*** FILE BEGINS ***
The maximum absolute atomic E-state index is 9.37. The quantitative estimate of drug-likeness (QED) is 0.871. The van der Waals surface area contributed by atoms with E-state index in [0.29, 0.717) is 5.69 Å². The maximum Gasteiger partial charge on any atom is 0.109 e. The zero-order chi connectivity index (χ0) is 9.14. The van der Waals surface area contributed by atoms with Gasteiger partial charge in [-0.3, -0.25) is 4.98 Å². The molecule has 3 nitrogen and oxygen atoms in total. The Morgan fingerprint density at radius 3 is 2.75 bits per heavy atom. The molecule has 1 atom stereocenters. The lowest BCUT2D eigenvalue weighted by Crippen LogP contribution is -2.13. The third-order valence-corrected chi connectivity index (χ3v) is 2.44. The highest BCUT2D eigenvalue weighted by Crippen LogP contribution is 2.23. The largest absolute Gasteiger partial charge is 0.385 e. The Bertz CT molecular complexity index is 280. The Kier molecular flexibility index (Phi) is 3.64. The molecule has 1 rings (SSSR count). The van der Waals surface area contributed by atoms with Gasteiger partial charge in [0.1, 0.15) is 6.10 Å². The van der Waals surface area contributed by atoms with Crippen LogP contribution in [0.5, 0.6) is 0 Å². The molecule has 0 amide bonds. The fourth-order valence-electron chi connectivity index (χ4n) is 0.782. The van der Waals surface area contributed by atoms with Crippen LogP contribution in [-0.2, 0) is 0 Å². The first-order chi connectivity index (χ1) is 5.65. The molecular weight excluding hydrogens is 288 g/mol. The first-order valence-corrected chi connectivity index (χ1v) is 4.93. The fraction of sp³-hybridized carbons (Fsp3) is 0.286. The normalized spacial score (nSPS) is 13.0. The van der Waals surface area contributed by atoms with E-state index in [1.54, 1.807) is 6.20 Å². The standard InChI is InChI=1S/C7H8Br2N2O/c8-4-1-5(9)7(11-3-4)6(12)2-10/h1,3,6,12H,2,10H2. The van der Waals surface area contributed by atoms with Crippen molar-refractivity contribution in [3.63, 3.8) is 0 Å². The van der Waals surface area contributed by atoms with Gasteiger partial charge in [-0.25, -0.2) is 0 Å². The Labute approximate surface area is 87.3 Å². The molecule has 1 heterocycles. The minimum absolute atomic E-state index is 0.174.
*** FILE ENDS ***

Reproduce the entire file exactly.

The maximum absolute atomic E-state index is 9.37. The quantitative estimate of drug-likeness (QED) is 0.871. The van der Waals surface area contributed by atoms with E-state index in [0.29, 0.717) is 5.69 Å². The maximum Gasteiger partial charge on any atom is 0.109 e. The zero-order chi connectivity index (χ0) is 9.14. The van der Waals surface area contributed by atoms with Gasteiger partial charge in [-0.3, -0.25) is 4.98 Å². The molecule has 3 nitrogen and oxygen atoms in total. The Morgan fingerprint density at radius 3 is 2.75 bits per heavy atom. The molecule has 1 atom stereocenters. The lowest BCUT2D eigenvalue weighted by Crippen LogP contribution is -2.13. The third-order valence-corrected chi connectivity index (χ3v) is 2.44. The highest BCUT2D eigenvalue weighted by Crippen LogP contribution is 2.23. The largest absolute Gasteiger partial charge is 0.385 e. The Bertz CT molecular complexity index is 280. The Kier molecular flexibility index (Phi) is 3.64. The molecule has 1 rings (SSSR count). The van der Waals surface area contributed by atoms with Gasteiger partial charge in [0.1, 0.15) is 6.10 Å². The van der Waals surface area contributed by atoms with Crippen LogP contribution in [0.5, 0.6) is 0 Å². The molecule has 0 amide bonds. The fourth-order valence-electron chi connectivity index (χ4n) is 0.782. The van der Waals surface area contributed by atoms with Crippen LogP contribution in [-0.2, 0) is 0 Å². The first-order chi connectivity index (χ1) is 5.65. The molecular weight excluding hydrogens is 288 g/mol. The first-order valence-corrected chi connectivity index (χ1v) is 4.93. The fraction of sp³-hybridized carbons (Fsp3) is 0.286. The normalized spacial score (nSPS) is 13.0. The van der Waals surface area contributed by atoms with E-state index in [1.54, 1.807) is 6.20 Å². The standard InChI is InChI=1S/C7H8Br2N2O/c8-4-1-5(9)7(11-3-4)6(12)2-10/h1,3,6,12H,2,10H2. The van der Waals surface area contributed by atoms with Crippen molar-refractivity contribution in [3.63, 3.8) is 0 Å². The van der Waals surface area contributed by atoms with Gasteiger partial charge in [-0.25, -0.2) is 0 Å². The Labute approximate surface area is 87.3 Å². The molecule has 1 heterocycles. The minimum absolute atomic E-state index is 0.174.